If you would like yet another example why police staffing levels need to be returned to pre-2020 levels, you need look no further than the recent stabbing of a man at a light-rail stop in the early hours of Sept. 16 ("Suspect says stabbing was to 'practice killing,'" Sept. 20). All the social workers in the world wouldn't have stopped this, but you know what would have? Police presence as a deterrent. Yet when you have around 300 fewer officers than in 2019, you don't have the luxury of having police everywhere they are needed — such as light-rail stops at midnight. Attacks like this are why people quietly opt out of public transportation if they have the means. But that's not an option for poorer citizens who remain vulnerable to such violence.
Three years after the incoherent demands of the summer of 2020, every other major metro area in the nation is moving away from "defund the police" sorts of policies as they realize they can't protect their citizens, let alone encourage their cities to thrive, without police at requisite levels. We here in the Twin Cities have yet to wake up to this reality.
Leif Bergerud, Minneapolis
Like the DFL, which purported in its Sept. 26 piece to have stepped up to the crime issue, I too, could say I did 100 things to put out a fire ... other than calling the fire department ("DFL action on crime is historic, comprehensive," Opinion Exchange). The DFL led the chorus to defund the police with many City Council members supporting the idea. Of course it became anathema and verboten for any Democrat to mention the word "defund" after the crazy crime spree that followed the death of George Floyd. We saw many DFLers vehemently deny ever having uttered the word.
That police numbers within the Minneapolis Police Department declined to numbers unheard of before should have surprised no one. In addition to the officers suffering PTSD, officers with enough time on the books to retire did so. Some took early retirement, while many of the younger cops transferred to departments where they felt appreciated. Bottom line, who wants to work for a city that doesn't appreciate your sacrifice? Strapping on the badge and the gun everyday can be hazardous to one's health and safety. If you're being defamed, defiled and given the stink-eye and the finger by those you serve, what motivates an officer to risk their life for this city and these citizens?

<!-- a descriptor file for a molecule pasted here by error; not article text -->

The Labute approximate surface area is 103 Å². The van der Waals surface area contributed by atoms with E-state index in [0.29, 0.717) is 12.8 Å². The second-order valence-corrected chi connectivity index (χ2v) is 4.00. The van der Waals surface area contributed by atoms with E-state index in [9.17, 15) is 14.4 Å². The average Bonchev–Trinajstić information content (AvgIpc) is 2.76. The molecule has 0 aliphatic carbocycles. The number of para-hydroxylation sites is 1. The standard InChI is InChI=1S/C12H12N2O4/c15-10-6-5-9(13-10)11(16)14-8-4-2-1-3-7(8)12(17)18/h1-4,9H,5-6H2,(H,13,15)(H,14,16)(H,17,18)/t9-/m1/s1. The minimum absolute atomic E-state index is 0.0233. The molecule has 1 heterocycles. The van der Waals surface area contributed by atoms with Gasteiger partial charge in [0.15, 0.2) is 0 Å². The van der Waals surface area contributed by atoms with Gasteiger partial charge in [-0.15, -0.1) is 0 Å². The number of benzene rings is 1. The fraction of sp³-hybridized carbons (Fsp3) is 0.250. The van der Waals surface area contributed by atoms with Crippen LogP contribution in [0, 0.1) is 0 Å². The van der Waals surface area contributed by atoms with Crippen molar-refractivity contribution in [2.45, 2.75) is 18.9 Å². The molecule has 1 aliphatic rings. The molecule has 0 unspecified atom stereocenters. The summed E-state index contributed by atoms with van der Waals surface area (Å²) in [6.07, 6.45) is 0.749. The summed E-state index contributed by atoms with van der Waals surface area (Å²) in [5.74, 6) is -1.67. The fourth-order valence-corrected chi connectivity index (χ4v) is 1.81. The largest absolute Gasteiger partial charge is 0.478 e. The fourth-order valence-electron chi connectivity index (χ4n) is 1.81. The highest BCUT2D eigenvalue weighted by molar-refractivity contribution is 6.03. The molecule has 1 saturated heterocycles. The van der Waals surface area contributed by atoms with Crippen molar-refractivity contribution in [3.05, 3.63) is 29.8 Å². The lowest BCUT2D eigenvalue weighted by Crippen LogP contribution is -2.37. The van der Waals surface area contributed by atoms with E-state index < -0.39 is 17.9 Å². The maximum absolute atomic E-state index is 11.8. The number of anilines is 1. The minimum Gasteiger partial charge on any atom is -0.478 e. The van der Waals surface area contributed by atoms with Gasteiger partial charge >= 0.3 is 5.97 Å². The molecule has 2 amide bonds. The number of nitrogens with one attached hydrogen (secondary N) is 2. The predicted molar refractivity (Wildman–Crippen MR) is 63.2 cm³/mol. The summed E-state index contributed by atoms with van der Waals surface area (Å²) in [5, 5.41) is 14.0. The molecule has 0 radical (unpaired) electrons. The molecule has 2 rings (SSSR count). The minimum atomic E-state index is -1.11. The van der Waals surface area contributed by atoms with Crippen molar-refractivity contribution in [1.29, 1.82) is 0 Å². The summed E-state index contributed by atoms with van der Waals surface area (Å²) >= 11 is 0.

Like the writers in the DFL piece say, recruiting police officers is their biggest challenge. Really? You reap what you sow.
Richard Greelis, Bloomington
The writer is a retired police officer.
My heart goes out to the families of the victims in this terrible car accident ("Plea talks ongoing in 5 crash fatalities," Sept. 25). They were simply at the wrong place at the wrong time when someone else intentionally or with reckless disregard for human life sped through a stop light at excessive speed to hit their vehicle.
We lost a nephew and his close friend in a similar accident in Los Angeles in a five-car accident where their car was sandwiched in the middle. It was a gut-wrenching tragedy beyond comprehension, and it has taken eight years to even talk about it without feeling overwhelmed with grief. It took a lot of pressure on the local district attorney to persuade them to bring even bring charges for the negligent operation of a vehicle. Frankly, I was shocked. That driver was driving 20 mph over the speed limit when he rammed into the stopped traffic, causing the death of two innocent young men. It was borderline gross negligence, which would have elevated the charges to involuntary manslaughter.